STHE SLAV AND THE BRITON. 'ir. H."G; Wells, the novelist, who has recently returned from a brief. sojourn in Russia "is: much impressed by the fact that there is muel ?physical resemblance .b6tween Englishmen. and Russians. "'So far. as the looks of things go,'?.. he, is' riiorted to .haveosaid, "'the like hess 'surprises me. Russians certainly look more like Englishmen than any .oth er people I have ever been among. They not 'only look like Englishmen, but they move like Englishmen; they hold their 'hands and arms and sit in chairs like Englishmen, and their disposition in cos tume is English. . Y And' the. Russian 'woinen are Eng lish, too, with a kind of natural fresh ness' and an inattention to 'smartness that contrast vividly with the French'or Alnerican woman. They are far 'more. English that the'' Americans' in' style; carriage, and intonation. You can tell whether people.talking in the next room' are English or American, but not wheth-' er they are English' or Russian."'
DARKNESS BEFORE DAWN. [Newspaper Article] — Queanbeyan Age and Queanbeyan Observer — 19 February 1915
DARKNESS BEFORE DAWN.'' ; lt is proverbial' that''.-' the .'darkest hour precedes 'the dawn." Mr. WV. F. Denning, the .English, atithority ' on meteors,] hap recently called attention, to the literal accuracy of this. proverb, as established by his. own observations on: thousands of nights. He says: ':Before dawn a greater . darkness seems to drop down like a mantle upon the inmmediat'e surroundings. Objects -which were plainly observable during the previous hours of the night are blot ted out, and a nervous feeling is. some times induced by the denise opacity of the air." He claims to have noticed this phenomenon when the subject was fair from his thoughts, so that it. could :.'ot have been purely subjective. He, is unable to state the exact interval be:, f;ore sunrise when the remarkabloe dark 'ness' comes on, nor whether it is coin mein to each season and sky conditions.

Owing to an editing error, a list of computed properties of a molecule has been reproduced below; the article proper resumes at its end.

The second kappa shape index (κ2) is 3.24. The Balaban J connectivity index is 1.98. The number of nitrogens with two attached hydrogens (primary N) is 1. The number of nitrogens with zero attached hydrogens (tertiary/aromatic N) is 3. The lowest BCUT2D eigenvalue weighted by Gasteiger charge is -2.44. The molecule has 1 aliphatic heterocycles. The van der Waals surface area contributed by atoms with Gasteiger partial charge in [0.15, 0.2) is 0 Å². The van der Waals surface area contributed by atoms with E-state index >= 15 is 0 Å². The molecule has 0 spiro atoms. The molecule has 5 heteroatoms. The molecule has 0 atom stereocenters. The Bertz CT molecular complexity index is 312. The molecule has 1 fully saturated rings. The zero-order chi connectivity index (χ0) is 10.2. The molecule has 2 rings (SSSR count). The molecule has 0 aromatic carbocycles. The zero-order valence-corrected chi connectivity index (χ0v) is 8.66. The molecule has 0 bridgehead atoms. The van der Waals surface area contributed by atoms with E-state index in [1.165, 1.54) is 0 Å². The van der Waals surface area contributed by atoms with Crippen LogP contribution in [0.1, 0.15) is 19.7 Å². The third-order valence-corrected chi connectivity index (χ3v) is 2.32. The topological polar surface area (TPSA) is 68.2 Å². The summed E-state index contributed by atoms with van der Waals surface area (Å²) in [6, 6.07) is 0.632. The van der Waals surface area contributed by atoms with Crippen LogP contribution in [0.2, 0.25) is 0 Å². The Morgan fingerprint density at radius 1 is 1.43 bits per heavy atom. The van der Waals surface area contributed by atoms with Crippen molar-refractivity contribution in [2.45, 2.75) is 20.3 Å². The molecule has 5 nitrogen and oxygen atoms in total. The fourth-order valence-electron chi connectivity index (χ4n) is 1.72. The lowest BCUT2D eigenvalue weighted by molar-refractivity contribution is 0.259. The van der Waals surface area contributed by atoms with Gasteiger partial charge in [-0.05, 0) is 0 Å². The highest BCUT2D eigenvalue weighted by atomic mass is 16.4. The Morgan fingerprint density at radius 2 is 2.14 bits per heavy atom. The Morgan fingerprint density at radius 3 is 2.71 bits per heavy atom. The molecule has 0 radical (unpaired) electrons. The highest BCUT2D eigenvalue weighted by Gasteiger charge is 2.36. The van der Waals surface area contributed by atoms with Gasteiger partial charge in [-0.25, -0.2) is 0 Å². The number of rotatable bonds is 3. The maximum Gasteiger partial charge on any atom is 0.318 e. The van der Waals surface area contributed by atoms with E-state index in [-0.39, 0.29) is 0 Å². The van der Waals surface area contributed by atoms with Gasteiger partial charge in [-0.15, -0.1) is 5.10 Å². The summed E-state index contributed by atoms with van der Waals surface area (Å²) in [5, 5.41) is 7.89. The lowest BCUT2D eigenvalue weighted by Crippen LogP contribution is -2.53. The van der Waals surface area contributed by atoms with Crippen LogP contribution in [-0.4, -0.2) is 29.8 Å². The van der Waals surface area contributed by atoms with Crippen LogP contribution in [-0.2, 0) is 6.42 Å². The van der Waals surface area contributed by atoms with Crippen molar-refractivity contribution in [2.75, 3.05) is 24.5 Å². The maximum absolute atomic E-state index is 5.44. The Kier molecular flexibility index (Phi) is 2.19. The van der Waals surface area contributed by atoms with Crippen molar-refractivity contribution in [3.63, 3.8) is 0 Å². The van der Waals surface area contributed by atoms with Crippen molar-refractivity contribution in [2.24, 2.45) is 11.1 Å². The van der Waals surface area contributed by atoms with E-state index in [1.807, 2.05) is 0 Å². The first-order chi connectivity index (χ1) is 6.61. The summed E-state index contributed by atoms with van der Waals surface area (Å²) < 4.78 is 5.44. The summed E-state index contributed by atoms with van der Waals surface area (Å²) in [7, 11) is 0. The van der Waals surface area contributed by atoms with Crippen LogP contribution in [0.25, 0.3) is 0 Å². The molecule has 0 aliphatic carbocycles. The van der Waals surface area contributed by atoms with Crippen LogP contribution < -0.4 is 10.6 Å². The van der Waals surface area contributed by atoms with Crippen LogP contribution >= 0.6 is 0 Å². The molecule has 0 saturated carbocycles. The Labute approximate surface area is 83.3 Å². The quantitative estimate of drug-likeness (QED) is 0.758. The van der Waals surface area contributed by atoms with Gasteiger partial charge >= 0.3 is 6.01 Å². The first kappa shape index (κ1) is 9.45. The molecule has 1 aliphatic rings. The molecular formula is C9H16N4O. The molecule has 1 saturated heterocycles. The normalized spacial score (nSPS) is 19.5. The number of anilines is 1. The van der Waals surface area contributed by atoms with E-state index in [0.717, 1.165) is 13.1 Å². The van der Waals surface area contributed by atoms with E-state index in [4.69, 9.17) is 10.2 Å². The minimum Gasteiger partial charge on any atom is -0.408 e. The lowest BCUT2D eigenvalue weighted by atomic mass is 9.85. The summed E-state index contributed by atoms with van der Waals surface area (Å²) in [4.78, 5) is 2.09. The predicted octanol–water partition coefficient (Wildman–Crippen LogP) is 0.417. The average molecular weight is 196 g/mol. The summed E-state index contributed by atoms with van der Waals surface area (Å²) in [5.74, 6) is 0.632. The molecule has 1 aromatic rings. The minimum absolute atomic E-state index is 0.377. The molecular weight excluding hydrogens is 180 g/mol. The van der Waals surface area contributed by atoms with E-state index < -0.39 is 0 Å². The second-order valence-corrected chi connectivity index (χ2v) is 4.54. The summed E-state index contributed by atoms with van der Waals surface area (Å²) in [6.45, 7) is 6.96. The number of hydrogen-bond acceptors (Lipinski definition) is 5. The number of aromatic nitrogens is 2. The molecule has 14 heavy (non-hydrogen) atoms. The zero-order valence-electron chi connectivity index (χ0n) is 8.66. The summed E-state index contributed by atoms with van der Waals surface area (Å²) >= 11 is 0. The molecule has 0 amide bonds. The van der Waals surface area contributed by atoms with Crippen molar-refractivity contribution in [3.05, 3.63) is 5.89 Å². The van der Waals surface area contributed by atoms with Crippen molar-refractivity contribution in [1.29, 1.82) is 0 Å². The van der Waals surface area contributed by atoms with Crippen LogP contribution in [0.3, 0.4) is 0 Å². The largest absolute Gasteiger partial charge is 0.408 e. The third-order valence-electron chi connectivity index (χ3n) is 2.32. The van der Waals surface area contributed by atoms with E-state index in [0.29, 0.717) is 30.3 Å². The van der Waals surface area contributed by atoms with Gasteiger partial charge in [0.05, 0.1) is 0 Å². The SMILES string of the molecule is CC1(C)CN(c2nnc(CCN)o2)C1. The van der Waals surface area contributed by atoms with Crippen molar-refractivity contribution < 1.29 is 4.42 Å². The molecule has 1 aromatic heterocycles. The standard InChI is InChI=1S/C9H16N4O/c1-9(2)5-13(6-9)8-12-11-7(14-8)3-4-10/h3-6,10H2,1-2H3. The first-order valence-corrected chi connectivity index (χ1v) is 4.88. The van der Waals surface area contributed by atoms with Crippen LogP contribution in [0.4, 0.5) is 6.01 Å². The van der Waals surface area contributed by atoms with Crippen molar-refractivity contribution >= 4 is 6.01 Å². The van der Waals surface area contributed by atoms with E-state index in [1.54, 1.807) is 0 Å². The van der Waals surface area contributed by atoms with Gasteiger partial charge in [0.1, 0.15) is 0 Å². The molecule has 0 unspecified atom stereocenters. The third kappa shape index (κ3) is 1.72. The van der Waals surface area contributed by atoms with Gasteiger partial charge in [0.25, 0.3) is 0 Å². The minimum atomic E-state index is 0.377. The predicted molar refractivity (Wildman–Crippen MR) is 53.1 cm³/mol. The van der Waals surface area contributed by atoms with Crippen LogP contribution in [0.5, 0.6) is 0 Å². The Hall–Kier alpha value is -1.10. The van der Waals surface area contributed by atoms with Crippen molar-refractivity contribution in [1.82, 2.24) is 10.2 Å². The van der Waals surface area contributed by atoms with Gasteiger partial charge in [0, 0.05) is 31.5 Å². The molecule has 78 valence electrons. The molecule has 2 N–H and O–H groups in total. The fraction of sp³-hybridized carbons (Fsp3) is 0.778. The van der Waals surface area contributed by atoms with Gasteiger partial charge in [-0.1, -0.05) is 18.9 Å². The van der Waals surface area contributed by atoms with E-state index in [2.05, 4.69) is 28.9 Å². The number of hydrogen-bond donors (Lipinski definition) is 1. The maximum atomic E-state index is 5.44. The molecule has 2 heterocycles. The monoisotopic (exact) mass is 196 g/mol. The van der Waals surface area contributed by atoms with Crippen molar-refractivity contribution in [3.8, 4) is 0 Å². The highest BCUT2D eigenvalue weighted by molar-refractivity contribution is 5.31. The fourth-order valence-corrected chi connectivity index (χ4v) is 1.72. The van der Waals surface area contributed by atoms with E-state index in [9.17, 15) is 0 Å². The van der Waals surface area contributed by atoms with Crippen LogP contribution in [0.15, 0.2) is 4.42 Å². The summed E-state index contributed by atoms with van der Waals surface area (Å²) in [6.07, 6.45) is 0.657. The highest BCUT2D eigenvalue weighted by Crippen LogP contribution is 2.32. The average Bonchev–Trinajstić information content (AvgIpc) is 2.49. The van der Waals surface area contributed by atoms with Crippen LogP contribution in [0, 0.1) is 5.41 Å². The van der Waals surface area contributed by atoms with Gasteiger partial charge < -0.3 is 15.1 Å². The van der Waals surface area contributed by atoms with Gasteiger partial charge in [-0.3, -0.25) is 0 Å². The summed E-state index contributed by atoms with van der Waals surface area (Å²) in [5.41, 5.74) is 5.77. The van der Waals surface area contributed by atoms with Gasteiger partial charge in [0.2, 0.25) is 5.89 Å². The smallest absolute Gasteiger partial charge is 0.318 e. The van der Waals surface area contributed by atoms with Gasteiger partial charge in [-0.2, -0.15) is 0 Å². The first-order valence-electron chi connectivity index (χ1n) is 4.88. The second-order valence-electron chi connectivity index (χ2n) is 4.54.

Michelago. [Newspaper Article] — Queanbeyan Age and Queanbeyan Observer — 19 February 1915
Michlelago. TaE Social and Euchre Party, in aid of the R.C. Church. took place on Friday night last, and was a great success. Visitors were present from Colinton, Bredbo, Coom. and Wil liamsdale. The prizes ih the Euchre tournament, donated by Mr. T. T. Kelly. were won by the following : Lady's ast prize. Miss J. Moore; sec ond prize, Miss Smith. Gent's Ist prizes Mr. P. Lawler ; second prize, Mr, Mack. Card playing terminated about ix o'clock, after which the floor was cleared for dancing which was kept going till daylight. Miss McCann (Cooma) presided at the piano and was assisted by Miss Kitty Kelly and Mr. T. McMahon .(accor deon) who played the extras. Mr. Summers acted as M.C. and gave every satisfaction. At I o'clock an adjournment was made for refresh ments, the tables being most tastefully decorated by the local ladies under the supervision of Mrs. Schuback, Mrs. Bradshaw, and Mrs. Smith, and these ladies spared no trouble In carrying out the duties imposed on them. The lad...
NEWS AND NOTES. [Newspaper Article] — Queanbeyan Age and Queanbeyan Observer — 19 February 1915
NEWS AND NOTES. No rain since Christmas. Whose evil eye is-on tis ? A silver lining to the cloud is found in the fact that the rabbit family will suffer great losses. Farmers ale beginning to show more wrinkles. The ploughing sea son is on them and no rain. Even when the rain does come it will take some time before there is feed. It is really a- case of "Live sheep till the grass grows !" Shearers are advertised for in this issue to shear 13,ooo sheep at Cuppa cumbalong in March. Tenders are invited in this issue for digging-out and destroying rabbits in the Mugga Mugga paddock. A- Mosman resident killed in his back yard on Monday a large fox - which was attacking a cat. Extensive bush fires are raging be tween Bathurst and .Orange, princi pally affecting unoccupied ' Crown land. This is how a soldier described a battle :-T" You 'ear a 'ell of a noise, and then the nurse says : " Can you lift your 'Cad to take this ?" The British footballers at home are not mere" barrackers." Thousa...
MARINE OIL SPREADER. [Newspaper Article] — Queanbeyan Age and Queanbeyan Observer — 19 February 1915